Thank you Microsoft for porting Power BI reports to SQL Server Reporting Services (SSRS). This goes along way with IT shops that are still On-Premise. There is no denying that more development is going to Azure. Some IT departments I have networked with are using a Hybrid approach – new stuff not under regulation can go to Azure, but current running application reports new this option for Power BI with SSRS.
Using Power BI reports with Reporting Services is a great addition to have and we are thankful Microsoft has provided this option. Here are some Top Features available On-Premise (these could change next week 🙂 ).
I like to use Pie Charts as Slicers (filters) to other visualizations. This is nice when there are hierarchies like Product Category to Subcategory. You can have 2 Pie Charts that show a measure as well as filtering.
This is such a necessity for filtering that controls the effect of selecting a bar on a Bar Chart and the changes to other visualizations on the report. There are really 3 options: No effect, full effect and partial effect. To access, go to the Format tab, then click Edit Interactions on the top left.
Then, one visualization has to be selected, like a bar graph, then a related visualization, like a clustered bar chart, can have the interaction filter change. The default is the partial or highlight filter.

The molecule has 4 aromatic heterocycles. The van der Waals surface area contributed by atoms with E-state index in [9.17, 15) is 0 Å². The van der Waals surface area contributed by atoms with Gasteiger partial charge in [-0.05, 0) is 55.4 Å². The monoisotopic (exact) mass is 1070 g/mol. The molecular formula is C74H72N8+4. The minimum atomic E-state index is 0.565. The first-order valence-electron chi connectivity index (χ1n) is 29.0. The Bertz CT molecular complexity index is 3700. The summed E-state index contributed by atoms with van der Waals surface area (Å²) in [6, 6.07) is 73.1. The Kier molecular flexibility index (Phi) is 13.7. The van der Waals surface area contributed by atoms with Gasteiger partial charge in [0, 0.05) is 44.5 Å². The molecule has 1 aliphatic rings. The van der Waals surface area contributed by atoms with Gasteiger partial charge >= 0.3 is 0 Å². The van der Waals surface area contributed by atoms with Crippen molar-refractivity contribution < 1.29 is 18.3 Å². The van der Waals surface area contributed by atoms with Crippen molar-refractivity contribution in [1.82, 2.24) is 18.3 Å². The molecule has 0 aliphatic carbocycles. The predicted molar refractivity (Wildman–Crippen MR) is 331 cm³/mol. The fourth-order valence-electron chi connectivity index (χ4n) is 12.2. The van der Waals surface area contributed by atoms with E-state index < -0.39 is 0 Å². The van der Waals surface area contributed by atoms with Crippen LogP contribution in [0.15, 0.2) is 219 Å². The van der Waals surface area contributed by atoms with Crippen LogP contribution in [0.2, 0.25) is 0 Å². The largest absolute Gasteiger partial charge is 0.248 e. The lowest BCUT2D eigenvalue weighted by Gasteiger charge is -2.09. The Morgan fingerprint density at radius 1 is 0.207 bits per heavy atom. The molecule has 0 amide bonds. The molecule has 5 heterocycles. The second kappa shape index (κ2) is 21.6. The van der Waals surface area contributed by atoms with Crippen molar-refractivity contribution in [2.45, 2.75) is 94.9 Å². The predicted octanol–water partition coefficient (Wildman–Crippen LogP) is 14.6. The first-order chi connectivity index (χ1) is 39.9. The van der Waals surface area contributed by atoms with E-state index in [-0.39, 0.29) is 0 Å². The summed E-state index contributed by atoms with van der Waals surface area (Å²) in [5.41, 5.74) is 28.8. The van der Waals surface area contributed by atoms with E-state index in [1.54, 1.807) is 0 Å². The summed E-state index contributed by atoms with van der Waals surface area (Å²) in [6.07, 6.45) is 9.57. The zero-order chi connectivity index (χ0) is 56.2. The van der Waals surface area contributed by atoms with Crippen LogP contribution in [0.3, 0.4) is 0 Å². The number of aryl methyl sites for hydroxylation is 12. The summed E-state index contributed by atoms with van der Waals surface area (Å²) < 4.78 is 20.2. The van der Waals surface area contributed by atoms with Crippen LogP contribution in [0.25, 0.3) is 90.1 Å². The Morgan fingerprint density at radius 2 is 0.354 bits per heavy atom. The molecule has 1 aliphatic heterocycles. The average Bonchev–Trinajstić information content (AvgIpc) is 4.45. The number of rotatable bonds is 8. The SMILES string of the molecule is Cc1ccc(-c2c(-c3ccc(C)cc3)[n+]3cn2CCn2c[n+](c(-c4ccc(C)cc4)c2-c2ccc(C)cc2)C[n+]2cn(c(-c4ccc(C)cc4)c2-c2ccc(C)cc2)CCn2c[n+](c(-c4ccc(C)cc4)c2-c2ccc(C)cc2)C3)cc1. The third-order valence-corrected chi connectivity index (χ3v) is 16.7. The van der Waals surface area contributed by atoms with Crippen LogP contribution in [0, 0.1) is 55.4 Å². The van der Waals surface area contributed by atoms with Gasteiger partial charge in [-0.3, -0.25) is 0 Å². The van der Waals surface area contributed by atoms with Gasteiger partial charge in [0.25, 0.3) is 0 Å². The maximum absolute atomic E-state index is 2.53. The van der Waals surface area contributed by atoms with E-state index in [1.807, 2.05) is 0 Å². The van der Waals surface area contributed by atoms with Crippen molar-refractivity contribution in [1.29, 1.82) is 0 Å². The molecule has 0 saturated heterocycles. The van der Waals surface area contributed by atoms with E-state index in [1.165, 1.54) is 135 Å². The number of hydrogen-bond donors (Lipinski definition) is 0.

This is so cool, but I have seen a new custom visualization trump this (hint: Tree View). The see data option helps list the data behind the visualization. Right-clicking the slice in a Donut Chart will give a menu for See Data.
Then, a table appears with the visualization with a Back to Report button on the top left. So cool!!!
Matrix (and Table)
The Matrix (and Table) provide details to the visualizations. This enables standard type of line reporting to be included in Power BI reports. The matrix gives the cross tab (Pivot) report while the Table is a list.
Connect Live to Analysis Services (Model or Perspective)
Not sure why there are so many demos of Power BI that show selecting a spreadsheet or table/view that has flattened data to import into Power BI when users can use an existing Analysis Service (SSAS) database to do all the centralized Business Rules. The measures in an SSAS database can help company’s isolate the rules for calculations and force users to retrieve that data from one source. Time and time again I see reports with various T-SQL statements that have slightly different logic to pull data for the same calculations.
SSAS database can get big, but developers of OLAP database should remember the use of Perspectives (like table views for relational database developers) that can limit the Attributes an end user sees.
Here are just a few of the nice features for On-Premise Power BI Reports in SSRS. There are many more and as we start to deploy them, I will update additional blogs with those we really like.